Salvationists participate in Commission on the Status of Women

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20,000 delegates meet at U.N. in New York to address inequalities experienced by women and girls

Twenty Salvation Army representatives joined over 20,000 delegates from around the world at the 60th session of the Commission on the Status of Women (CSW) at the United Nations (U.N.) in New York. The session included more than 700 meetings organized by the U.N., member states’ permanent missions to the U.N., and civil society organizations including faith groups.

The Salvation Army hosted 105 of the meetings at the International Social Justice Commission building in New York. Salvationist delegates in attendance represented New Zealand, Canada, USA, Australia, Norway and Switzerland.

The CSW is a global policy-making body that meets annually and works to promote gender equality and the empowerment of women. Established in 1948, it has a mandate to prepare recommendations on promoting women’s rights in the political, economic, civil, social and educational fields. The Commission also makes recommendations to the council on urgent problems facing women that require immediate attention.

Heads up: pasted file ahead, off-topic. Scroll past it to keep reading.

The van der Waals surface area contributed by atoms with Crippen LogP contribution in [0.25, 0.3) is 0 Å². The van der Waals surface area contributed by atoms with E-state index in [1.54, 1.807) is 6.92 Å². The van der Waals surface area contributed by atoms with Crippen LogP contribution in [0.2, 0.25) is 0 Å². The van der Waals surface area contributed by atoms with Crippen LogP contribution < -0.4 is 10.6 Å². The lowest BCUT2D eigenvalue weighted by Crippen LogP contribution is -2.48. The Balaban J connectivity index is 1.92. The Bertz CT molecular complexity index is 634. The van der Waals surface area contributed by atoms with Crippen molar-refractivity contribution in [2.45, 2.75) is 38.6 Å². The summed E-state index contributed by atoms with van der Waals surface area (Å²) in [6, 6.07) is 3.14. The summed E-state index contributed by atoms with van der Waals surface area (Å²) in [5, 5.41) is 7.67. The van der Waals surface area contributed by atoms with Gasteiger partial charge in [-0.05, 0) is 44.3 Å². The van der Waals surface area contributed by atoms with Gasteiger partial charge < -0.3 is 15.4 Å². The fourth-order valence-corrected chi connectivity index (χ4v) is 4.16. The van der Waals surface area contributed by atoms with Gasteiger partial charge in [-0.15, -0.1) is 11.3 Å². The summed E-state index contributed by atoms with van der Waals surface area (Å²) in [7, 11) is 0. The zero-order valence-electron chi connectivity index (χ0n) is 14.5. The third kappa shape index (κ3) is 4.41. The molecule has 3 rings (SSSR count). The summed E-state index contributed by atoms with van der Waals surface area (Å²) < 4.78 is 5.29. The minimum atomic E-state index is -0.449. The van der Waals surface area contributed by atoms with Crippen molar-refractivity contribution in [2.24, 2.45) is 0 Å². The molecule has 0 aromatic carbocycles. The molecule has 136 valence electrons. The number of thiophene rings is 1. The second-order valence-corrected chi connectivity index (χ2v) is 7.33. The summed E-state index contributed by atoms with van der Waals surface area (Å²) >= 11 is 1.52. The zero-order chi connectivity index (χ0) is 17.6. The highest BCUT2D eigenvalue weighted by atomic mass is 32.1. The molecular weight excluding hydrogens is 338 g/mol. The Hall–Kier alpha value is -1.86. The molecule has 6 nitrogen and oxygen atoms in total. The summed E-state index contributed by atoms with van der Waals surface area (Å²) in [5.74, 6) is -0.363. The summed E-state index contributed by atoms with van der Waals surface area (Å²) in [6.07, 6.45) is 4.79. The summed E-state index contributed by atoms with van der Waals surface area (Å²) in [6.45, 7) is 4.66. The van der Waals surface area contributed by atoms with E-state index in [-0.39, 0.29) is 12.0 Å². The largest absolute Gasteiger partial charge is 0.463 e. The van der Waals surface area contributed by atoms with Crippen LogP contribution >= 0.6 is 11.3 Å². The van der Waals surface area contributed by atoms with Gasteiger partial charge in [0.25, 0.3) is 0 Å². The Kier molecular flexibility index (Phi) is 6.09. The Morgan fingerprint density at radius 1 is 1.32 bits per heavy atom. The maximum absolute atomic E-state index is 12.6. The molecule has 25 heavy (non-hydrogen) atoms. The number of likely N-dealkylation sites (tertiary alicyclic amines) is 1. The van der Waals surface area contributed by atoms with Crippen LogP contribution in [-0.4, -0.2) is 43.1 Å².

This year’s theme was “The Empowerment of Women and the Link to Sustainable Development.” In September 2015, all 193 U.N. member states agreed on 17 Sustainable Development Goals (SDGs). The SDGs present a vision of a world that is fair, just and equitable for all people. Women and girls form half the world’s population and are often among the most vulnerable and marginalized.

The overarching message of CSW 60 was that women are essential to achieving the SDGs and women have both the right and the responsibility to participate in the achievement of not only Goal 5–to achieve gender equality–but all 17 goals. The meeting addressed the many intersecting issues related to the empowerment of women and sustainable development, including gender-based violence, women’s health, human trafficking, women’s legal and property rights. Delegates also reviewed less recognized concerns such as challenges faced by women in law, media and parliament; unequal income generation opportunities; and the disproportionate impact of climate change and humanitarian crises on women and girls.

Presenters came from all parts of the world, representing the global diversity of the issues. Delegates shared perspectives that reflected both secular and different faith viewpoints. A significant number of men participated in the CSW, recognizing the importance of men and women working together to address issues of inequality and injustice.

The Salvation Army delegation reported that this was a stimulating and encouraging experience, enriched by the fellowship experienced within the group and with other like-minded delegates.

Report by Lt. Colonel Dean Pallant

International Social Justice Commission, New York

Look here for further information and summary reports of the meetings.

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